The bombardment of government-held positions in Aleppo by militants from terrorist groups has resulted in the deaths of some 84 people, the majority of whom were women and children, the Syrian Army has said.
In a statement issued on Monday, the army and Armed Forces High Command also said rebels had targeted schools and civilians, fired 20 poison gas canisters and 50 Grad rockets, and ignited 48 fires.
On Sunday, a poisonous substance, believed to be highly toxic chlorine gas, was fired at the residential district of al-Hamdaniya in government-held west Aleppo.
TV channel Al-Mayadeen reported that all the victims of the attack were civilians.
Rebels have called the accusation a lie.
Moscow has strongly condemned the alleged poison gas attack and repeated its call for Western countries to separate ‘moderate’ rebels from terrorists.
“It’s our duty to remind those who say they have influence over the armed Syrian opposition of the necessity to fulfill their obligation to clearly separate so-called ‘moderates’ from the terrorists from ISIS [Islamic State/IS], Jabhat Fateh Al Sham (former Al-Nusra Front) and other militant groups,” Russian Foreign Ministry spokeswoman Maria Zakharova said on Monday.
Amnesty International has condemned the “indiscriminate attacks” on civilian areas by the armed opposition.
The goal of breaking the siege on eastern Aleppo does not give armed opposition groups a license to flout the rules of international humanitarian law by bombarding civilian neighborhoods in government-held areas without distinction,” Samah Hadid, deputy director of Campaigns at Amnesty International's Beirut regional office, said on Monday.
On Saturday, the Russian Defense Ministry reported on a number of attacks in Aleppo that targeted residential areas and humanitarian corridors and which claimed the lives of at least three children and 12 adults in the Al-Mashariq district.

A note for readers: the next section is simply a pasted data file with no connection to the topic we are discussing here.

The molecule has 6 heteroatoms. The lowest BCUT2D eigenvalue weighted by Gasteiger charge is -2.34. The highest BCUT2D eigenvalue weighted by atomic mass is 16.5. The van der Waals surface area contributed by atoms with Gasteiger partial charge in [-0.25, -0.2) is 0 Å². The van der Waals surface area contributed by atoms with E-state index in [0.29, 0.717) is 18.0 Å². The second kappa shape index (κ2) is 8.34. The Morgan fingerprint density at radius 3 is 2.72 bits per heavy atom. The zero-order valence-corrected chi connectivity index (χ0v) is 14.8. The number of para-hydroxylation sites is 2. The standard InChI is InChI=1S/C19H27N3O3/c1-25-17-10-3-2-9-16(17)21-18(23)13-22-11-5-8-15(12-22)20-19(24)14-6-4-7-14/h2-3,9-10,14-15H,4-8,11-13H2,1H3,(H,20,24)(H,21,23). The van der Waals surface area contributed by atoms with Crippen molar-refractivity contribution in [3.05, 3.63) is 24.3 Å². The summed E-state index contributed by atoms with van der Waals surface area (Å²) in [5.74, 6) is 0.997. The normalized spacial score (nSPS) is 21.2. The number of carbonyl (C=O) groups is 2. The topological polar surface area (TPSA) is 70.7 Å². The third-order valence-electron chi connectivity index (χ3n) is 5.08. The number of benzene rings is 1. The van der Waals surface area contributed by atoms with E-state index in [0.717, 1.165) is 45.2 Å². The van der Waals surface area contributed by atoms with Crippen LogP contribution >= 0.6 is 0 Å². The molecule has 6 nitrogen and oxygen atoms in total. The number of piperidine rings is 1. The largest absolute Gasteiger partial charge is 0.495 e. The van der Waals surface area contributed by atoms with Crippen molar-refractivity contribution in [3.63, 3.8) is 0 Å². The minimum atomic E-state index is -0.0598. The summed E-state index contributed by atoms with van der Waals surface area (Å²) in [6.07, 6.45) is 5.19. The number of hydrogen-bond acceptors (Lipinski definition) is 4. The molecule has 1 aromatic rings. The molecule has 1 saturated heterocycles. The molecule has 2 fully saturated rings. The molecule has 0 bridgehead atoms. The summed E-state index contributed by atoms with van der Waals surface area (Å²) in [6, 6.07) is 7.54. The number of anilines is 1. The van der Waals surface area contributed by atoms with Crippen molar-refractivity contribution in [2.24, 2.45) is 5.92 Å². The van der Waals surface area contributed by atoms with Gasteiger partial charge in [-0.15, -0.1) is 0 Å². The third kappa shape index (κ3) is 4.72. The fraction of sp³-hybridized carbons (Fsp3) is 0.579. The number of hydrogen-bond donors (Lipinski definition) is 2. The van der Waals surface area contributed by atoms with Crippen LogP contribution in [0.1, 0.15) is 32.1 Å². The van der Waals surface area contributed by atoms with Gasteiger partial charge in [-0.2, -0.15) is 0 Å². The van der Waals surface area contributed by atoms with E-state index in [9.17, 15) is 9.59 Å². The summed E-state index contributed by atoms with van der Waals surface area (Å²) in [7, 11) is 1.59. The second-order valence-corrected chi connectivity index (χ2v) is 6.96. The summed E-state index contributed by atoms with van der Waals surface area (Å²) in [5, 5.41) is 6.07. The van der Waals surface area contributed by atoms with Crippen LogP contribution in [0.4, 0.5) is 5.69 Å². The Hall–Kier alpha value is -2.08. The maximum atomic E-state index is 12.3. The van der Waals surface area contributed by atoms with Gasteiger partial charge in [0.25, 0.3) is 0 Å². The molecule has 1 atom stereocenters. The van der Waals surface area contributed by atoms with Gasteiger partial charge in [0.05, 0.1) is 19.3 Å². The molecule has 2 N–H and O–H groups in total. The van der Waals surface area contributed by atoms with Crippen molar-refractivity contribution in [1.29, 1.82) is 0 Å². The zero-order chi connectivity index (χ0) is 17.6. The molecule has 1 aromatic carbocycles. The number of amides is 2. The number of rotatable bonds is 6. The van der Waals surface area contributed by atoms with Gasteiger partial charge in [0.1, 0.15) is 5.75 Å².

The United Nations has also slammed opposition groups for firing rockets on civilians in Aleppo.
UN Special Envoy for Syria Staffan de Mistura said on Saturday he is “appalled and shocked by the high number of rockets indiscriminately launched by armed opposition groups” that killed scores of civilians in the city amid the recent escalation.
Meanwhile, the Russian and Syrian Air Forces continue to observe a no-fly-zone over Aleppo, staying at least 10km from the city.
This humanitarian pause was established on October 20 to secure the release of civilians via six specially-created escape routes, but according to the Russian Defense Ministry only 12 Syrians managed to flee east Aleppo over this period, while terrorists in Aleppo continue to intensively shell the western part of the city.
According to military intelligence, militants used the ceasefire period to transfer reinforcements to the area of Khan Tuman in the south and Kafr Hamra in the north of Aleppo, amounting to about 8,000 fighters aiming to break the siege on the eastern part of the city which they now control.
Russia's Permanent Mission to the United Nations says over 16,000 people have fallen victim to opposition groups meant to be under US control in the past half a year.
“From February to September, the opposition groups that are supposed to be under the US control committed 2,031 violations of the [cessation of hostilities], which claimed lives of 3,532 military personnel and 12,800 civilians,” reads the mission’s statement, published on the website of the Russian Foreign Ministry.
Russia has been assisting the Syrian Army in fighting Al-Nusra Front militants in eastern Aleppo, which has become the militants’ stronghold in Syria.
However, the West has accused Moscow and Damascus of causing civilian casualties and suffering in the area, seemingly disregarding atrocities caused by jihadists.